The output is a diagram where each domain element is classified according to this rules. Note that the rules are evaluated in top-down manner. That is, the result of of a prior rule can be overwritten by a later (applicable!) rule.


The input can be any number of (general) decision diagrams. The output is a diagram where each domain element is automatically classified by each of the inputs. Then the final class label is determined by majority decision. In case that this does not lead to a unique result, the input diagram with the least index forces its decision.


The operator expects exactly two ordered binary trees as input parameter. The result will again be an ordered binary tree of the following form.

For each node from the root to the leafs, if one of the input trees contains condition X # c1 and the other one X # c2, the resulting tree will contain X # ((c1 + c2) / 2), i.e. the mean of the comparison value is computed. In case that one of the inputs contains X # c1 and the other one Y # c2, the result will contain X # c1 at this position (since X is lexically smaller than Y), and the second diagram is incorporated recursivly in both subtrees.

In case of contradicting leaf nodes or incompatible comparison operators (e.g. X < c1 and X> c2), the result is "unknown".

Control Script

The merging process may be considerably simplified by the use of our control script. It will automatically call graphconverter and MELD in the right order.

This allows you to specify arbitrary input formats (DOT, HEX, Answer Set, RapidMiner XML) in your merging tasks, using the source-Attribute of belief bases.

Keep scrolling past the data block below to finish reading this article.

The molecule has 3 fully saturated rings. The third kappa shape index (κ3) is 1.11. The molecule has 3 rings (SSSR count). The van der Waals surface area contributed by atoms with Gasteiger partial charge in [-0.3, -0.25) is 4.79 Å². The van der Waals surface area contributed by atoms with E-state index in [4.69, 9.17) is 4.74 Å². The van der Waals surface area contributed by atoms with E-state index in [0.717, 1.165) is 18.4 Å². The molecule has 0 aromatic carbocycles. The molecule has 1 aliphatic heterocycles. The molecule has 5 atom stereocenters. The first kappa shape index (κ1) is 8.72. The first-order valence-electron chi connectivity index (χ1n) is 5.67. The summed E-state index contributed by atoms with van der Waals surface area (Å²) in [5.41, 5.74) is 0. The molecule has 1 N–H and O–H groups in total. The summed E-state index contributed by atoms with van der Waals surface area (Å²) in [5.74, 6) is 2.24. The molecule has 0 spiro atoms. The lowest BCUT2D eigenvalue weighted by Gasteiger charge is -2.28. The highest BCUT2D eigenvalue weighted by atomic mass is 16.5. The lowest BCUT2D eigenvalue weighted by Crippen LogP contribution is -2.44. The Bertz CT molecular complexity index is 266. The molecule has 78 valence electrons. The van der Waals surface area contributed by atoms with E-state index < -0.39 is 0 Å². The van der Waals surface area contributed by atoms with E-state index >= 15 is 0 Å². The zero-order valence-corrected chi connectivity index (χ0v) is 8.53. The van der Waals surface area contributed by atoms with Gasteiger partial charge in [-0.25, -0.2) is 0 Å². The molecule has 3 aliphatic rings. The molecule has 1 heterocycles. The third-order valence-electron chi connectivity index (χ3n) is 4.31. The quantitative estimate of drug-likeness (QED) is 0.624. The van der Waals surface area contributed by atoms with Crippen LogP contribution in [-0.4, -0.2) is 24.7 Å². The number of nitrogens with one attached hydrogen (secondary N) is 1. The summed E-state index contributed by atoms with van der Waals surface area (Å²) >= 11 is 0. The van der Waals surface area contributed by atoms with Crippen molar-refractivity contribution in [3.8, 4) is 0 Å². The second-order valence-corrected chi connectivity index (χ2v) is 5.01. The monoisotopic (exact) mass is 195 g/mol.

A call of


will automatically do the conversion of the input and output diagrams, as well as the call of MELD. The script will print the name of the file with the final result.

Download of the Control Script: ddmcontrolscript.tar.gz

For an example, see Example 3


The following examples may be copied into a textfile and executed by the MELD System by entring.

dlvhex --merging --filter=root,innernode,leafnode,elseedge,conditionaledge

Example 1

This merging plan translates an arbitrary decision diagram into an ordered binary tree.

[common signature]
predicate: root/1;
predicate: innernode/1;
predicate: leafnode/2;
predicate: conditionaledge/5;
predicate: elseedge/2;

[belief base]
name: kb1;
mapping: "
    leafnode(leaf1, class1).
    leafnode(leaf2, class2).
    conditionaledge(c, a, c, \'<\', x).
    elseedge(c, b).
    conditionaledge(b, leaf2, b, \'<\', x).
    elseedge(b, leaf1).
    conditionaledge(a, leaf1, a, \'<\', x).
    elseedge(a, leaf2).

[merging plan]
    operator: orderbinarydecisiontree;
        operator: tobinarydecisiontree;
            operator: unfold;

Example 2

Here we see a merging plan for integrating two decision diagrams using userpreference operation.

[common signature]
predicate: root/1;
predicate: innernode/1;
predicate: leafnode/2;
predicate: conditionaledge/5;
predicate: elseedge/2;

[belief base]
name: kb1;
mapping: "
    leafnode(leaf1A, class1).
    leafnode(leaf2A, class2).
    conditionaledge(rootA, leaf1A, a, \'<\', x).
    elseedge(rootA, leaf2A).

[belief base]
name: kb2;
mapping: "
    leafnode(leaf1B, class1).     leafnode(leaf2B, class2).
    conditionaledge(rootB, leaf1B, b, \'<\', x).
    elseedge(rootB, leaf2B).

[merging plan]
    operator: userpreferences;
    preferencerule: "class1>> class2";

Example 3

The following merging plan is a generalization of Example 1. Instead of hard-coding the diagrams in the merging plan, it accesses the file (which can be an arbitrary diagram in DOT format). Call this merging plan with our Control Script to perform all required conversions automatically.

[common signature]
predicate: root/1;
predicate: innernode/1;
predicate: leafnode/2;